And of course, we get scared. This situation is terrifying and enraging and multi-layered and heartbreaking. But many of us also get scared because what we are witnessing in the news and on social media awakens in our collective body the violent, threatening experiences we’ve inherited. This means we are witnessing what is happening today through a body that is unconsciously recalling terror from another time, most likely a time when our ancestors’ power to secure our people’s survival was gravely denied.
This is where we execute our capacity to cause harm. When we white, assimilated Ashkenazi Jews here in the U.S. miss or dismiss the ways we’ve been shaped by our inherited trauma, we can lose track of who is threatened and who is threatening. We can project all of the terror and rage we carry from inherited experiences of violence onto the current moment without realizing it. In doing so, we run the risk of holding Palestinians responsible for the full breadth of our fear and suffering. And we deny the reality of the Occupation, unable or unwilling to imagine that Jews, with such a deep history of oppression, are able to commit human rights violations.
What would become possible if we were able to see this situation more clearly? It’s complicated for us as white Jews living here in the U.S. to be able to see Palestinian solidarity organizations, or Arab solidarity organizations, as our natural allies—which I believe that they are—when they’re pointing their finger at Israel. It feels as if we are again being threatened for isolation, separation and destruction. The nature of internalized anti-Semitism makes it really hard to imagine that someone could point to us and say, “You’re doing something wrong,” in a way that also would hold us, love us, accept us and protect us.
It seems unsafe to even consider that we as a people are responsible for another’s pain because it feels as if that acknowledgment sends us right to a scary place. We’re only safe if we are seen as victims, and it’s therefore terrifying to consider being seen as a perpetrator because that undoes the protection that a victim is granted.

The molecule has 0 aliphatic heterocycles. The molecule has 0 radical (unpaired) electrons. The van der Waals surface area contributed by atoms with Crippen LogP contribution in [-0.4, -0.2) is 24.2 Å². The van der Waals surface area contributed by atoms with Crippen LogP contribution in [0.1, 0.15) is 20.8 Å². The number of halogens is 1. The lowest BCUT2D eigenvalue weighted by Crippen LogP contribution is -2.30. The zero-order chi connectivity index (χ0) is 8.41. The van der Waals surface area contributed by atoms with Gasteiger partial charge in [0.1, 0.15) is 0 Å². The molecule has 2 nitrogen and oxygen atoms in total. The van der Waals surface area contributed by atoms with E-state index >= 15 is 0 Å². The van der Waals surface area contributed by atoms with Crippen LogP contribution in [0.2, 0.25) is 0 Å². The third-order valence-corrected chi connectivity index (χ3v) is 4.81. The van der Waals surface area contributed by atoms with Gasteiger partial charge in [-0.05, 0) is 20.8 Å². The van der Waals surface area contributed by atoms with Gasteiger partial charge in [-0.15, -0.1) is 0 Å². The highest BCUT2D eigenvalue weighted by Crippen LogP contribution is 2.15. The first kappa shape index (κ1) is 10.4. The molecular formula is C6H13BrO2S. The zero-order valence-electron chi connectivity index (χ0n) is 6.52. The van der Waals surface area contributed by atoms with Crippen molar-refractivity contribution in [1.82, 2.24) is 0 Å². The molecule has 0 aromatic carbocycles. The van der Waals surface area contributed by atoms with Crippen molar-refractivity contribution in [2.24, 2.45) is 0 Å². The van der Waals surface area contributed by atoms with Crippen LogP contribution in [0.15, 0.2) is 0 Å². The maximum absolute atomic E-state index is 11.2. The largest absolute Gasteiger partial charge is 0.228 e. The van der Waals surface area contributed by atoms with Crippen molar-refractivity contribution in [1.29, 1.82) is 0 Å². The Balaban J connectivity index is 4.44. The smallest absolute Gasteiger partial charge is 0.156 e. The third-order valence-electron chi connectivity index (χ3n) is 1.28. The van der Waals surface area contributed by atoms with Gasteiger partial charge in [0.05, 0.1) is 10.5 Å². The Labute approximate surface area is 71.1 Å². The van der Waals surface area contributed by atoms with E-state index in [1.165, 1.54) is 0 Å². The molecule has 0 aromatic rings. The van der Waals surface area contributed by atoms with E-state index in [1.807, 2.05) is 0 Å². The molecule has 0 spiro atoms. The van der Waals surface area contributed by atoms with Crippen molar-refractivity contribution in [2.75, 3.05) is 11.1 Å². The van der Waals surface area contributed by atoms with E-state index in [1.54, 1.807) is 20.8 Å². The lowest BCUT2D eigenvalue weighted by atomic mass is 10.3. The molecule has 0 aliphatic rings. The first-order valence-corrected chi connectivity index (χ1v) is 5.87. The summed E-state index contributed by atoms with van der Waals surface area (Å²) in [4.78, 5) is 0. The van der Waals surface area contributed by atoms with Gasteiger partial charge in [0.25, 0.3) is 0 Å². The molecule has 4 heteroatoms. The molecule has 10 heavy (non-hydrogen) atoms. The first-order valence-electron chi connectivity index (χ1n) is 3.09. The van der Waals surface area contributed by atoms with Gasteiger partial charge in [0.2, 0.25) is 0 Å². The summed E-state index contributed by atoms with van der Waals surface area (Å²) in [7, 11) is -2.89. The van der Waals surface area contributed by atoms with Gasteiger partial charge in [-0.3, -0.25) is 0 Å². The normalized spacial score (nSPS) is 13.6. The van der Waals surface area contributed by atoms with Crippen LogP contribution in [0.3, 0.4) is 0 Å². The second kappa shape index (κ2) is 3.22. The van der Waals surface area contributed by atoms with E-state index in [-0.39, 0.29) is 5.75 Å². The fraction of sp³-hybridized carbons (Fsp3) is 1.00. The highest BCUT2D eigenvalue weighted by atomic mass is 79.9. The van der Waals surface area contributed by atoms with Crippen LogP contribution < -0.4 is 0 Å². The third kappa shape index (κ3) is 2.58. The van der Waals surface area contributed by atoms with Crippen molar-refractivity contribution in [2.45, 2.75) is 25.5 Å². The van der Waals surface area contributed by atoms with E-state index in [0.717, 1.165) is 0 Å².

How does that play out on a personal level? When I first heard the “Free Palestine” chant at a rally, I remember feeling like I was suddenly in the center of a terrorizing situation, like I was physically unsafe. That was not true, but it really felt like it was, because I had so deeply internalized this idea that no one is going to save us. It takes a lot for me to trust that someone knows about, or cares about, the survival of my people. And I need to hear it, and I need to hear it several times, in order to quell the fear that I have inside of me that says that they don’t care, they don’t have our backs, and that we could all just be annihilated and that would be better according to whoever they are.
There’s a real inherited need for acknowledgment of the violence that so many of our ancestors survived or didn’t survive. That is one of the places that Jewish healing has been halted, because there is still the existence of the voice in this country, and throughout Europe, and throughout a lot of places, that the Holocaust didn’t happen, that it wasn’t a big deal, that it wasn’t real, that it wasn’t that bad.
As long as that belief is circulating the globe, there’s going to be the pull inside of us Eastern European Jews to get that experience acknowledged and validated. We have to be aware of when that inherited piece gets ignited because we can’t rely on a group who’s defending the imminent needs of Palestinians right now to do the backlog validation that we still need. We’re looking for it in a place where it’s not available. Then we’re saying, “See, we’re not getting it, here’s more evidence that our experience is being denied.”
To validate the truth of a myriad of experiences of trauma that happened over the last 2,000 plus years can explain, in part, why Israel, why the occupation exists. It can help us understand it, but that doesn’t mean that it’s excusable.
Intergenerational trauma is not an excuse or a justification for action, it’s simply an understanding as to how and where those actions might be sourced because they seem so outlandish and horrific. I actually think that space exists for the validation of the current trauma that is being inflicted, and on all past traumas that have led to this moment. I don’t think that those undermine the truth of right now, but I think they’re used to either desecrate, or pacify or give permission for what is happening now, and that’s where it gets dangerous.
How do you suggest people approach doing this work in themselves? My website, Transcending Jewish Trauma, is a good resource, and this is exactly what it’s for. It’s not work that we’re meant to do alone. There’s so much trauma that we carry in our body, in our tissue, in our cells, and that means in order to access them, in order to heal them, in order to release them we need to go into the body and let ourselves feel, physically feel, where we’re holding tight and have people to support us so that we can let some of that tension go. With that can come sadness, grief, fear, anger and a lot of release, because our bodies actually want to heal. Our bodies are designed to heal, and to keep ourselves from doing so takes a lot of effort.
I recommend that people get a friend, or two, or more and start going through the questions in the guide on Transcending Jewish Trauma, which is designed to help people start to track when these patterns show up in their lives. And another piece is to make some space to actually let ourselves feel those feelings, which is something that our ancestors had no capacity to do. Because there wasn’t the opportunity.